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THE LONE VOTE STATE

Texas is already the hardest place to vote in the US

Voting rights activists protest against potential new voting restrictions in Austin, Texas.
REUTERS/Mikala Compton/File Photo
Voting rights activists protest against potential new voting restrictions in Austin, Texas.
  • Amanda Shendruk
By Amanda Shendruk

Visual journalist

Published

Just hours before a midnight deadline to approve the controversial Texas voting rights bill, Democrats temporarily blocked its passage by walking out of the state legislature. Senate Bill 7 (or SB 7 for short) proposed an overhaul of the state’s voting process, which critics argue would disproportionately affect Black and Latino voters.

The voting rights bill would ban drive-through voting and 24-hour voting, limit early voting hours, make it more difficult to receive and cast mail-in ballots, and reduce the types of locations that can serve as polling places.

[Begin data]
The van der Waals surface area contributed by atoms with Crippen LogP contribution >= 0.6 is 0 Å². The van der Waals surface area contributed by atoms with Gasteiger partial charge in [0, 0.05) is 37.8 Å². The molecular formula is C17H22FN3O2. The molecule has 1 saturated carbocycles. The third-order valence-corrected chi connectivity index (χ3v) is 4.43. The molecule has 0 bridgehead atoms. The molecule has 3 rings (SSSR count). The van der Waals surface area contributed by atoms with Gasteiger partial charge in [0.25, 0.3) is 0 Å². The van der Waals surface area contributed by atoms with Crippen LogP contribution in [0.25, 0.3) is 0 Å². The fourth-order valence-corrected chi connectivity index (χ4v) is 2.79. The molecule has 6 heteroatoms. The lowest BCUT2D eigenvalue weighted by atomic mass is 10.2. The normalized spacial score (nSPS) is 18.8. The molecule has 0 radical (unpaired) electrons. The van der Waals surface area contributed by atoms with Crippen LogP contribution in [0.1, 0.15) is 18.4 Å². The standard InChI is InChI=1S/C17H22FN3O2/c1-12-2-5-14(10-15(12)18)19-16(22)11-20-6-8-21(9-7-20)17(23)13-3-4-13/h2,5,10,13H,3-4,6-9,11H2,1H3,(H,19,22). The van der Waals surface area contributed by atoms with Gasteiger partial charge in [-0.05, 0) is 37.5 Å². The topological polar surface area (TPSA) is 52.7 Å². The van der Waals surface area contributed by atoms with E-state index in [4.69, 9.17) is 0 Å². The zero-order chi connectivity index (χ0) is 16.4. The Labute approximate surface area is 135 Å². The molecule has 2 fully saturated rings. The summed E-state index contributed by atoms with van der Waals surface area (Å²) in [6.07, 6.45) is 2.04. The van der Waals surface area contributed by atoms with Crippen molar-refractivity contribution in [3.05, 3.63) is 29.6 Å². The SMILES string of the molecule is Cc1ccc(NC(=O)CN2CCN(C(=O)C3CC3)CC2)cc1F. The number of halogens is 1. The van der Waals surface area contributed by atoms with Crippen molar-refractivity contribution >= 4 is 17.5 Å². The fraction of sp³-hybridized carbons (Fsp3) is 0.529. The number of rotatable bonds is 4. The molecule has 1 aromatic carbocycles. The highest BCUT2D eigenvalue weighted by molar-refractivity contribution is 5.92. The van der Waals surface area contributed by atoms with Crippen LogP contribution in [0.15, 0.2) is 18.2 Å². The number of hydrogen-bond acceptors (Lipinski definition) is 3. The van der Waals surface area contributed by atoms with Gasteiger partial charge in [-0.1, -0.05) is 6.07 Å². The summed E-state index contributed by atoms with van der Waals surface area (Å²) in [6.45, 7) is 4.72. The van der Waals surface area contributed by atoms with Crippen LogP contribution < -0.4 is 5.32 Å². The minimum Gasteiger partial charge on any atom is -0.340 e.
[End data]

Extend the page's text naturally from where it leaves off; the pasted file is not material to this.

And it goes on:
These proposals aggravate a wound that is already festering: Texas is not new to such legislation. According to researchers at Northern Illinois University, the state already has the most restrictive electoral climate in the US.

How hard is it to vote in each US state?

Each state sets their own voting laws, and as such, those laws vary significantly. Initiatives like mail-in ballots, and early voting, make it easier for people to participate. Other measures, such as strict identification requirements and limits to online voter registration, provide impediments. In a US-wide comparison of such measures, Texas comes out dead last.

The researchers considered ID laws, poll hours, registration deadlines and restrictions, pre-registration laws, automatic registration, voter inconvenience, and early voting options in their study. They combined their findings into a single index value as a way to compare ease of voting in each state.

The researchers found that Oregon, “which has one of the most progressive automatic voter registration processes and mail-in voting,” is the easiest state in which to cast a ballot. Oregon also came out on top in 2016, the last time the academics collected this data, while Texas dropped from 46th to last.

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